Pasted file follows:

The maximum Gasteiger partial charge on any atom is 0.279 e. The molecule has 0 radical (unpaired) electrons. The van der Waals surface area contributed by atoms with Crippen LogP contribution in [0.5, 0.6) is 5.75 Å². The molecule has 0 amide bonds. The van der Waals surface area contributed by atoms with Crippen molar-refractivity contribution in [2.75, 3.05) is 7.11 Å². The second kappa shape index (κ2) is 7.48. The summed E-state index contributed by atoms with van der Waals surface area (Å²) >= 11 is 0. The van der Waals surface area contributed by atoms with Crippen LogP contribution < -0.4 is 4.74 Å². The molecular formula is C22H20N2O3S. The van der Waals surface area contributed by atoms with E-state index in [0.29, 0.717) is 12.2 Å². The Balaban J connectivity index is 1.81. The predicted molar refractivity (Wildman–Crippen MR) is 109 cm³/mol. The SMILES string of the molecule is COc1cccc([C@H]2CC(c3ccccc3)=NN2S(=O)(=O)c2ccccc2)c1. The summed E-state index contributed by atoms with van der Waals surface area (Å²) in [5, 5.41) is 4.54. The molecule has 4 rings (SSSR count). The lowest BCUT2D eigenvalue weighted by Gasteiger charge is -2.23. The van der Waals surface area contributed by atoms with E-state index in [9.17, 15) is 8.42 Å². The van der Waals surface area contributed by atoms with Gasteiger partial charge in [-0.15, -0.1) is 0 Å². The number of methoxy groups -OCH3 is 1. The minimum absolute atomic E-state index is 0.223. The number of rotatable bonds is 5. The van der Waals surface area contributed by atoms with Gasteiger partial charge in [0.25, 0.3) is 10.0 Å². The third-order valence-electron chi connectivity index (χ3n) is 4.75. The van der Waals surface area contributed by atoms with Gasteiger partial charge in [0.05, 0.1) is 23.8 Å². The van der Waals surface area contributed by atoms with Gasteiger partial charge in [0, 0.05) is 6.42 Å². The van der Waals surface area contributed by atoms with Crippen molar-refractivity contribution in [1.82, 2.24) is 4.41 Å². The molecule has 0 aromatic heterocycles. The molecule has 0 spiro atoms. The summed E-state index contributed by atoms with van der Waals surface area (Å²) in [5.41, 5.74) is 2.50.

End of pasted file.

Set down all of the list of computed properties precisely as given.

The maximum Gasteiger partial charge on any atom is 0.279 e. The molecule has 0 radical (unpaired) electrons. The van der Waals surface area contributed by atoms with Crippen LogP contribution in [0.5, 0.6) is 5.75 Å². The molecule has 0 amide bonds. The van der Waals surface area contributed by atoms with Crippen molar-refractivity contribution in [2.75, 3.05) is 7.11 Å². The second kappa shape index (κ2) is 7.48. The summed E-state index contributed by atoms with van der Waals surface area (Å²) >= 11 is 0. The van der Waals surface area contributed by atoms with Crippen LogP contribution < -0.4 is 4.74 Å². The molecular formula is C22H20N2O3S. The van der Waals surface area contributed by atoms with E-state index in [0.29, 0.717) is 12.2 Å². The Balaban J connectivity index is 1.81. The predicted molar refractivity (Wildman–Crippen MR) is 109 cm³/mol. The SMILES string of the molecule is COc1cccc([C@H]2CC(c3ccccc3)=NN2S(=O)(=O)c2ccccc2)c1. The summed E-state index contributed by atoms with van der Waals surface area (Å²) in [5, 5.41) is 4.54. The molecule has 4 rings (SSSR count). The lowest BCUT2D eigenvalue weighted by Gasteiger charge is -2.23. The van der Waals surface area contributed by atoms with E-state index in [9.17, 15) is 8.42 Å². The van der Waals surface area contributed by atoms with Gasteiger partial charge in [-0.15, -0.1) is 0 Å². The number of methoxy groups -OCH3 is 1. The minimum absolute atomic E-state index is 0.223. The number of rotatable bonds is 5. The van der Waals surface area contributed by atoms with Gasteiger partial charge in [0.25, 0.3) is 10.0 Å². The third-order valence-electron chi connectivity index (χ3n) is 4.75. The van der Waals surface area contributed by atoms with Gasteiger partial charge in [0.05, 0.1) is 23.8 Å². The van der Waals surface area contributed by atoms with Gasteiger partial charge in [0, 0.05) is 6.42 Å². The van der Waals surface area contributed by atoms with Crippen molar-refractivity contribution in [1.82, 2.24) is 4.41 Å². The molecule has 0 aromatic heterocycles. The molecule has 0 spiro atoms. The summed E-state index contributed by atoms with van der Waals surface area (Å²) in [5.41, 5.74) is 2.50.